Stewart Beck is president and CEO of the Asia Pacific Foundation of Canada.
Two months after leaving India as Canada's High Commissioner, I returned two weeks ago as part of British Columbia Premier Christy Clark's official delegation to the country.
Stepping out into the hot and humid Delhi night, everything looked the same but there was certainly a sense of change in the air: everyone from taxi drivers, to business people and politicians seem to feel a new confidence that India can now move forward. In his first 100 days in office, new Indian Prime Minister Narendra Modi seems to have changed the attitude and outlook of the world's second-most populous nation.
Coinciding with the Premier's visit was a delegation of federal representatives, including Foreign Affairs and International Trade Ministers John Baird and Ed Fast, who were there to reinforce Canada's commitment to strengthening ties with India's new government. The success of the concurrent delegations was an excellent example of how Canada can capitalize on some of its constitutional similarities with India – in this case, the devolution of power over issues such as education and national-resource management to the provinces – in order to improve relations for Canada as a whole.
Our ministers had the opportunity to sit down with the prime minister: Mr. Baird extended an official invitation for Mr. Modi to visit Canada, and Mr. Fast raised the pending Canada-India Comprehensive Economic Partnership Agreement (CEPA), the negotiations for which have been continuing since 2010. For his part, Mr. Modi noted that he was looking forward to meeting Prime Minister Stephen Harper at the G20 Summit in Brisbane, scheduled to begin Dec. 1.
With the CEPA negotiations now having gone through eight rounds, and an unsigned FIPA, India-watchers in Canada have had little reason to anticipate any formalized deepening of ties. But India is changing, and it is happening faster than we think.
Over the last four years in India, I saw little, if any, change. The second UPA government under Manmohan Singh was sclerotic, bumping from one scandal to another starting with the Commonwealth Games in 2010. This left the country, its people and its businesses with little hope and enormously frustrated by a corrupt environment, lagging job growth and a government incapable of providing services for its citizens.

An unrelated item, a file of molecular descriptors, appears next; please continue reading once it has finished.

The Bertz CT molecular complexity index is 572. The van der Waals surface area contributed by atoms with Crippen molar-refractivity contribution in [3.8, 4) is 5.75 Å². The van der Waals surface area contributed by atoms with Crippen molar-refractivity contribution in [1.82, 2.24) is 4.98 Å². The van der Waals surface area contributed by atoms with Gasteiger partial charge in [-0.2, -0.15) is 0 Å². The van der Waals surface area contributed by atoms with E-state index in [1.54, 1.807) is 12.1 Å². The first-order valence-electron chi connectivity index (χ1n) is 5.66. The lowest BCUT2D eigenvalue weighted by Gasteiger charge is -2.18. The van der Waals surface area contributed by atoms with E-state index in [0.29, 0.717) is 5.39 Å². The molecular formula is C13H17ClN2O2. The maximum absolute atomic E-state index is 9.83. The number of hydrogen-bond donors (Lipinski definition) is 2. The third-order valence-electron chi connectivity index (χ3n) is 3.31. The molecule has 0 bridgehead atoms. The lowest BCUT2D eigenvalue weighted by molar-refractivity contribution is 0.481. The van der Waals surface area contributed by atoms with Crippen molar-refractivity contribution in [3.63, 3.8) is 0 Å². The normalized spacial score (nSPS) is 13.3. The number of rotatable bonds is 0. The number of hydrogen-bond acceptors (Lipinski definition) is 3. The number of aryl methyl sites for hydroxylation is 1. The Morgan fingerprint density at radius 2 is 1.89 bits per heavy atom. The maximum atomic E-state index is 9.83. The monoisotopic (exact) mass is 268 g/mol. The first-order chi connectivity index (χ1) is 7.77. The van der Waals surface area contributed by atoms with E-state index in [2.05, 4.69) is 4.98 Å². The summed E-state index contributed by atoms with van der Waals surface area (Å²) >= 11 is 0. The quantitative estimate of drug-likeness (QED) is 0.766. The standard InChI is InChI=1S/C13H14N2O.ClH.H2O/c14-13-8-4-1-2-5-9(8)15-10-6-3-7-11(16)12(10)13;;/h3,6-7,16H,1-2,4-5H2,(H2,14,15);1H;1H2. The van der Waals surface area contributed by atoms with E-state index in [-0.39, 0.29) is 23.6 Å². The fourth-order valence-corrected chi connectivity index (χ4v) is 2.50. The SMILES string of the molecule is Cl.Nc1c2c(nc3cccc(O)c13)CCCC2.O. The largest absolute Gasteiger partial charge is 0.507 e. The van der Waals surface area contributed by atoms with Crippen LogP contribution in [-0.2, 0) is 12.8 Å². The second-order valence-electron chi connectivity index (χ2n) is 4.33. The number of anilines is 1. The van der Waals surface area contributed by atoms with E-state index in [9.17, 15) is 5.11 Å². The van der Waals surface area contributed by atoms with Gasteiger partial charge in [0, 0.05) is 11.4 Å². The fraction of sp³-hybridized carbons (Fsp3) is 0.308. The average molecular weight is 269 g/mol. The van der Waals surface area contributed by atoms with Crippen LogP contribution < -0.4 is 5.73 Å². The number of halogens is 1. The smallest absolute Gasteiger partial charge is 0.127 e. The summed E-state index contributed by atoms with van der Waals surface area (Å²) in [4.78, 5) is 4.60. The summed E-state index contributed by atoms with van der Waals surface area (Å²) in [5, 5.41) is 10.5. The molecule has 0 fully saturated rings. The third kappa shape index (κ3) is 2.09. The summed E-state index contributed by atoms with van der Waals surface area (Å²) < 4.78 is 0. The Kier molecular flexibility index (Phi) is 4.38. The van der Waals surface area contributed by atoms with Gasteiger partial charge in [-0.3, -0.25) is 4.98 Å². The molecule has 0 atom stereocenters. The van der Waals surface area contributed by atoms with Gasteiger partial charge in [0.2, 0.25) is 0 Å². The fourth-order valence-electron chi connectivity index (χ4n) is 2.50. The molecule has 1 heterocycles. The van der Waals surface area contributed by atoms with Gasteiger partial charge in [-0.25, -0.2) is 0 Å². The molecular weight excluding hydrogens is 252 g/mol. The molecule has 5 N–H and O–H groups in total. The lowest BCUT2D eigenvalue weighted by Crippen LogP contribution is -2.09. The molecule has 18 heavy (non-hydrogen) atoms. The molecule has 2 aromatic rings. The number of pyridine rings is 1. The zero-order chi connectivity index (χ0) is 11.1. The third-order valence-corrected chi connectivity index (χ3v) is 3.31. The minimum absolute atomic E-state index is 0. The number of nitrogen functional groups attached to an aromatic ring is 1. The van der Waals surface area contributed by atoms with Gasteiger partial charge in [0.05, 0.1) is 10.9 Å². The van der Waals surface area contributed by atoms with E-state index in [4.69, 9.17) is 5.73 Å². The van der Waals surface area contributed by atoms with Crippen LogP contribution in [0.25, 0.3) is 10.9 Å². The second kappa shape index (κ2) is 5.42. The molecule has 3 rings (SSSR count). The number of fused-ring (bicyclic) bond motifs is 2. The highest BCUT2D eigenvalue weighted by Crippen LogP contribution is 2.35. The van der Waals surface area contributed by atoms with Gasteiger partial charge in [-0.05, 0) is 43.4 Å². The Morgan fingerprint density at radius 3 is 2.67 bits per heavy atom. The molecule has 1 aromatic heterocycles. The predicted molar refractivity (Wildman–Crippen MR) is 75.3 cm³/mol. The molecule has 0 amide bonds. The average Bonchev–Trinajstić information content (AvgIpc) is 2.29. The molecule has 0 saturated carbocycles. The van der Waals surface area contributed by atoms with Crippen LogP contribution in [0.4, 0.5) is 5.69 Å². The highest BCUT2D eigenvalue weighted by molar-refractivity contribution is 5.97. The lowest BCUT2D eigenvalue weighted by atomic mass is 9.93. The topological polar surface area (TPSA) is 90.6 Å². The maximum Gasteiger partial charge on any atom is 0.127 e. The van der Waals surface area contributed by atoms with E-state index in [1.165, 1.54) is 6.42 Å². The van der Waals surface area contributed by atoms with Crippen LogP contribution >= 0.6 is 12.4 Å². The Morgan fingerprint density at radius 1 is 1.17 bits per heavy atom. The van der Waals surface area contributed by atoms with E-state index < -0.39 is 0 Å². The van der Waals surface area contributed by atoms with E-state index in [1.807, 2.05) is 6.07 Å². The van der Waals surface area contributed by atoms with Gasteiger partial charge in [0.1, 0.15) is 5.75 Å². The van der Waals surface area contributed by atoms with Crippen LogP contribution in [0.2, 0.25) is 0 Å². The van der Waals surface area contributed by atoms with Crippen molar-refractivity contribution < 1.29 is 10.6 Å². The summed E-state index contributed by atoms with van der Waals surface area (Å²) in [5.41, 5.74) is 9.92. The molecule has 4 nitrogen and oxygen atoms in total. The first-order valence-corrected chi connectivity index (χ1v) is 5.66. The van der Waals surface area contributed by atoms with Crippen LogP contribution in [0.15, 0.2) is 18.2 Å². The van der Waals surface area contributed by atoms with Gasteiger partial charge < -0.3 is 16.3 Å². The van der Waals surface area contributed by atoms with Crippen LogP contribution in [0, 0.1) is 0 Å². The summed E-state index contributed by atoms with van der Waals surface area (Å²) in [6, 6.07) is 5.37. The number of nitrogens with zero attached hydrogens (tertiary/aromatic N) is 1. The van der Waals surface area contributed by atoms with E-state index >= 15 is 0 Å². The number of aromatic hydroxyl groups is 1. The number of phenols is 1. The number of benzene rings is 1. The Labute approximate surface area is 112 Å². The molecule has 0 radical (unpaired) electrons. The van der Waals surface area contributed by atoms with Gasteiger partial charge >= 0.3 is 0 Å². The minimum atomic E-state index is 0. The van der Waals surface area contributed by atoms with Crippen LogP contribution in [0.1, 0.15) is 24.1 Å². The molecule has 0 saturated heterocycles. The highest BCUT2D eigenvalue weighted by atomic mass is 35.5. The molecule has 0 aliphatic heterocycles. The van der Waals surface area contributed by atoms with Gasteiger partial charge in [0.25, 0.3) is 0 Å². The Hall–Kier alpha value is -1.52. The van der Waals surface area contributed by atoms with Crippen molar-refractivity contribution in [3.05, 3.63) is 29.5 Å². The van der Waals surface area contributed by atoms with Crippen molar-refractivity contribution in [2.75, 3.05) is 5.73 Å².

Mr. Modi was elected as prime minister with a mandate to make things happen. From my own experience in dealing with Mr. Modi, he is prepared, direct and looking for results and accountability, rare attributes in an Indian politician. His past record as chief minister of Gujarat demonstrates what he is capable of: his policies and approach attracted the most foreign investment of all Indian States, including major Canadian investments by Bombardier and McCain's.
In the past 100 days, Mr. Modi has made some dramatic international maneuvers, including securing sizeable infrastructure funding commitments from Japan and China and building new security arrangements with the United States. Domestically, he moved forward on introducing land and labour reforms, and with the drop in crude oil prices, he has been able to reduce fuel subsidies. This will further improve India's investment environment, and with a declining current account deficit he will have more room to take bolder reform measures.
This change in attitude and level of confidence was clearly evident in the meetings Ms. Clark had with her counterparts. There was a strong commitment to securing long-term gas supplies based on current and future investments in British Columbia and meetings with steel industry executives opened many Canadian eyes to the staggering growth planned in the economy. Steel manufacturing capacity will grow to 300 million tons by 2025, which, alone will mean that India will need to import at least 150 million tons of coking coal to meet the demand.
Mr. Modi's most significant challenge will be providing the necessary skills to employ the one million people entering the work force every month for the next 15 years (more than 50 per cent of India's population is under the age of 25). The Premier was able to present solutions to this challenge, including how the proper Canadian accreditations delivered through joint programming in India can solve some of the skill shortages facing the province.
Opportunities abound in India and even more so now that there is a newfound optimism and energy. Canada is uniquely placed to become a priority country for India. We engaged early with Mr. Modi when other western countries were reticent; we are colonial cousins and share a similar constitutional framework; and we have a vibrant diaspora that cares about India's future place in world. As Mr. Harper meets with Mr. Modi for the first time later this year in Australia, and we look ahead to a possible official visit next year, the time is ripe for Canada and India to grow in closer partnership together.
Stewart Beck was Canada's High Commissioner to the Republic of India with concurrent accreditation to the Kingdom of Bhutan and Nepal.